The ignorant person accepts as real whatever he sees in this world, not so the wise.

Even as a piece of wood and water in which is reflected have no real relationship, the body and the Self have no real relationship.

Moreover, there is in fact no duality where such a relationship could exist.

One infinite consciousness alone exists without subject-object division.

In this, diversity is imagined, and that which is untouched by sorrow believes itself to be miserable, even as one who thinks he sees a ghost, sees a ghost!

On account of the power of thought, this imaginary relationship assumes the force of reality.

The self is ever untouched by pain and pleasure, but thinking itself to be the body, it undergoes the experiences of the body. The abandonment of this ignorant belief is liberation.

The conditioned mind creates bondage even in ascetics; the unconditioned is pure even in a householder.

The mind that is thus conditioned is bondage; liberation is freedom from conditioning (inner contact, attachment or identification).

This inner contact (which presupposes ficticious division) alone is the cause for bondage and liberation.

Actions performed by the unconditioned are non-action; the conditioned mind acts even while outwardly refraining from it.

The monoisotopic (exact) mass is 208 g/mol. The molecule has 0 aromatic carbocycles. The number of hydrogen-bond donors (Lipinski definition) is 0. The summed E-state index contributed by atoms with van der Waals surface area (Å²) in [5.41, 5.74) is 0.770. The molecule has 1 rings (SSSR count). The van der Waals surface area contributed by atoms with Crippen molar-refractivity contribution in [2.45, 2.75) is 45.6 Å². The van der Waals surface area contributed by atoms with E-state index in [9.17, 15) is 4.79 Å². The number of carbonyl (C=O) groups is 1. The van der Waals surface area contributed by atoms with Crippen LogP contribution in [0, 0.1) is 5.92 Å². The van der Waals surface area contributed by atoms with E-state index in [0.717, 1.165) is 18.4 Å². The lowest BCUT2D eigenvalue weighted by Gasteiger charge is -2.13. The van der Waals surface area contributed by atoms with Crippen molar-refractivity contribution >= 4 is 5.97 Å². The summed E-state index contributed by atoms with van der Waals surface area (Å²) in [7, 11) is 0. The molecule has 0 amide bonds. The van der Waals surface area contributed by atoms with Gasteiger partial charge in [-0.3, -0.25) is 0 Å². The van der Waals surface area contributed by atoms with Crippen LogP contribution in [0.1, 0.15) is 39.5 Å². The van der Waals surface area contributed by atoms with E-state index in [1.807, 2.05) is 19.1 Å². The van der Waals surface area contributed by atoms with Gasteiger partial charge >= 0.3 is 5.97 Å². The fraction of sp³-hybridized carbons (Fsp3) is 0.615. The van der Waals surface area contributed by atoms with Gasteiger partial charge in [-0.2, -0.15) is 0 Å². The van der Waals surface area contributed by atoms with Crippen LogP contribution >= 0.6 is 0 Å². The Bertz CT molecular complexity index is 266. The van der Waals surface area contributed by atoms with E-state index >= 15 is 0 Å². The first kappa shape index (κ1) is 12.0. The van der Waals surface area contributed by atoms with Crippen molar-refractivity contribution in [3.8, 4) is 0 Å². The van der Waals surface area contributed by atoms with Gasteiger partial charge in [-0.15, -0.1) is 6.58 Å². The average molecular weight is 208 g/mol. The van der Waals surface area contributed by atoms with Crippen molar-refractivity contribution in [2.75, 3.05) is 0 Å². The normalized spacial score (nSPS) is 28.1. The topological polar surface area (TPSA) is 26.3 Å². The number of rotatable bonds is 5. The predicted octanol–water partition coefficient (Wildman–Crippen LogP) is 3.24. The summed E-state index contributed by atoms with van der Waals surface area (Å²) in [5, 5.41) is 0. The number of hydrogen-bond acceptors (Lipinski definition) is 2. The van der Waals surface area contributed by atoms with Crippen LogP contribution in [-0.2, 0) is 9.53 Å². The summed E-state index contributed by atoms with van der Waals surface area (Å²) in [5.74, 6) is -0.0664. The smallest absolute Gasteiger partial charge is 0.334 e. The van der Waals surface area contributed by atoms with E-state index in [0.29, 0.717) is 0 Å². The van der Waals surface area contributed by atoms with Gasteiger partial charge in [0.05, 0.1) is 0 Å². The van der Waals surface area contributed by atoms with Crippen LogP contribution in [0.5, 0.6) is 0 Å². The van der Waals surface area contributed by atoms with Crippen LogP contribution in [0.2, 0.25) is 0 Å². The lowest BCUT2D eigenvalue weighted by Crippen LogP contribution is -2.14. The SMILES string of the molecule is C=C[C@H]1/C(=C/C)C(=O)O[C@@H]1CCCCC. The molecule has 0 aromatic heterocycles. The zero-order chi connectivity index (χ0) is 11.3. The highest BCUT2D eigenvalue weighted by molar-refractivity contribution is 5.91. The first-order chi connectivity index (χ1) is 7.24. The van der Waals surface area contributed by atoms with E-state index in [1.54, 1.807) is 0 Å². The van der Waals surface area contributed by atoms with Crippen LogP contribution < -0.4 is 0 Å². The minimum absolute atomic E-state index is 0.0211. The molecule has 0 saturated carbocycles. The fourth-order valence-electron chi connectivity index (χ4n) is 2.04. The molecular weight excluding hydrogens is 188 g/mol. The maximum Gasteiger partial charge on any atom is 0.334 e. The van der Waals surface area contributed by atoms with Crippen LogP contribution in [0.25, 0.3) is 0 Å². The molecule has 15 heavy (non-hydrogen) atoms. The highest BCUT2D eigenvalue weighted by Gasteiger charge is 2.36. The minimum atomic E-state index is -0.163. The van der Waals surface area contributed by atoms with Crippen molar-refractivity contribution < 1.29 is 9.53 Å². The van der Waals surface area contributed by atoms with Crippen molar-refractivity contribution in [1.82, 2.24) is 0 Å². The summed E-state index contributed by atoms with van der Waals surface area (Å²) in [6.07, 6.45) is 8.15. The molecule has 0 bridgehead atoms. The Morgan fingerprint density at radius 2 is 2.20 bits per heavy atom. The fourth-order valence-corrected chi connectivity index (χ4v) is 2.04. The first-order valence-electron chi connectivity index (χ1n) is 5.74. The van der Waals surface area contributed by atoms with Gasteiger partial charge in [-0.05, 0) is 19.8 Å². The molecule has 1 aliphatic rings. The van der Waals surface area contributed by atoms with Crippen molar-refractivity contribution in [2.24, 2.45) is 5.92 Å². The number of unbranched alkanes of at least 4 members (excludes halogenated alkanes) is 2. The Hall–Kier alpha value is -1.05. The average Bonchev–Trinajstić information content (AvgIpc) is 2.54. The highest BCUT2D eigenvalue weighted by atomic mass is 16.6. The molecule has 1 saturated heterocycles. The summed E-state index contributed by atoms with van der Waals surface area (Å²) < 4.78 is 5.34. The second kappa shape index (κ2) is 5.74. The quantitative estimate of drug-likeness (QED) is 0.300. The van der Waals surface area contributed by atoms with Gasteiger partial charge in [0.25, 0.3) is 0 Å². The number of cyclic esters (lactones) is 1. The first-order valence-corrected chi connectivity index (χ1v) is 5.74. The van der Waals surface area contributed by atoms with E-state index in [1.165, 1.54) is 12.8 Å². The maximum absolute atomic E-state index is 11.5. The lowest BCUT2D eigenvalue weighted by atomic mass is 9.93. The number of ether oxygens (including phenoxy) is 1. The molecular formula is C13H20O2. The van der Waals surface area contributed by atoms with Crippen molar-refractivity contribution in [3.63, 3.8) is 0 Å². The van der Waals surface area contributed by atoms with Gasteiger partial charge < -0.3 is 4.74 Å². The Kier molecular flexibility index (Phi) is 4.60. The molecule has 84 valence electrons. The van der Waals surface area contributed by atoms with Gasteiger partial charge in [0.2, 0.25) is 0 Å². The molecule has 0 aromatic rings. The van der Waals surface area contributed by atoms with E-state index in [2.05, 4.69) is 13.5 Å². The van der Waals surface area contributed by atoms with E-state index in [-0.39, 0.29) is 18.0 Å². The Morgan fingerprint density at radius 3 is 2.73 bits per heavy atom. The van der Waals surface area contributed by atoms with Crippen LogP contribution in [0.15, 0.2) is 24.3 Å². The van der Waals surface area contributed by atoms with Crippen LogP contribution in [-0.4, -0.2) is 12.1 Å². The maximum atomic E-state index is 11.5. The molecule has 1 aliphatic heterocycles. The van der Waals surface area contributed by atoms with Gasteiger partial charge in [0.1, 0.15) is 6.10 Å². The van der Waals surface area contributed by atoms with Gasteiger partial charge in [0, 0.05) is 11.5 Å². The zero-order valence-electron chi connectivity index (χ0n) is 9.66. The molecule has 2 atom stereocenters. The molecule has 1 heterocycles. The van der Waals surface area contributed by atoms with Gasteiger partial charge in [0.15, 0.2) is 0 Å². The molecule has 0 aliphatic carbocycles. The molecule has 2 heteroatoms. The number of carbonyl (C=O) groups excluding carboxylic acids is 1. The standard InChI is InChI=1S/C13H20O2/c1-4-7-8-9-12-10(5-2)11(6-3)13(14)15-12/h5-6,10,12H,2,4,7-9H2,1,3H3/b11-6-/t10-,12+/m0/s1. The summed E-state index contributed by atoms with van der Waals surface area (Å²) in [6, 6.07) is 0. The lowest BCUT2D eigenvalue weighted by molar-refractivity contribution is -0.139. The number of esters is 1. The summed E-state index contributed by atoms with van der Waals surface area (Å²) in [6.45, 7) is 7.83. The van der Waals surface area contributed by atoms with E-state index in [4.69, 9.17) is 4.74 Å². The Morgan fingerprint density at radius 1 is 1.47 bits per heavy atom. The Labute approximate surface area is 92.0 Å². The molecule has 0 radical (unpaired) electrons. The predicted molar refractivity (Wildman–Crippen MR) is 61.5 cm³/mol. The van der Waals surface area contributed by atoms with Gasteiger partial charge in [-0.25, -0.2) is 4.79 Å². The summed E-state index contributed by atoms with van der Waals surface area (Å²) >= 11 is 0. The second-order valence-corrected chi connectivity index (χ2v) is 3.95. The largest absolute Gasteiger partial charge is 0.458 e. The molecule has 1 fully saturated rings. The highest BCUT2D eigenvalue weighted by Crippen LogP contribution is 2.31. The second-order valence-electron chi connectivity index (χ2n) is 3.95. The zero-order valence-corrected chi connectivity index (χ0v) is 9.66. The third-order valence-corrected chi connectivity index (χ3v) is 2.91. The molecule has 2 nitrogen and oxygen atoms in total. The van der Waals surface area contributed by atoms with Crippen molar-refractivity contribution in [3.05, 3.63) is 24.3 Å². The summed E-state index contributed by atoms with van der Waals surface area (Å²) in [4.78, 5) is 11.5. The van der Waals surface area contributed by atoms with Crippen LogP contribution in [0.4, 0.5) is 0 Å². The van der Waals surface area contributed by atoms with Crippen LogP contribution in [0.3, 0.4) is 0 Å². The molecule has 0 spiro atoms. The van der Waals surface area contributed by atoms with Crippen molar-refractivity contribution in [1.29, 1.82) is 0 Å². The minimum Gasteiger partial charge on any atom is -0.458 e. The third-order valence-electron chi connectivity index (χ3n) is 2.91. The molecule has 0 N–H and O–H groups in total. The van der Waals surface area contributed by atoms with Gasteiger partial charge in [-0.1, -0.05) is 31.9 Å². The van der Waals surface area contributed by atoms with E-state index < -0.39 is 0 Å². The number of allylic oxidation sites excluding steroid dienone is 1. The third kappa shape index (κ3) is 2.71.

Action or non-action is in the mind; the body does nothing. Hence, one should resolutely abandon this false inner division.

Conviction of the reality of the body in one who has abandoned the distinction between the body and the Self is known as conditioning.

He who believes that the infinite self is limited and therefore seeks pleasure, thus gets bound.

He who inquires "All this is indeed the Self. What do I desire and what should I renounce?" is established in the unconditioned state of liberation.

He who knows "I am not, nor is there another" or "Let these be or not be" and does not seek pleasure, is liberated.

He is neither addicted to inaction nor does he get lost in the results of action; he is not given to exultation or to depression.

He renounces the fruits of actions by his mind, not by action!

It is by the rejection of the conditioning, that bondage is got rid of, and the highest good gained.

Conditioning is the cause of all sorrow.

(Concise Yoga Vasistha pg 230 to 231 - ISBN: 087395954X)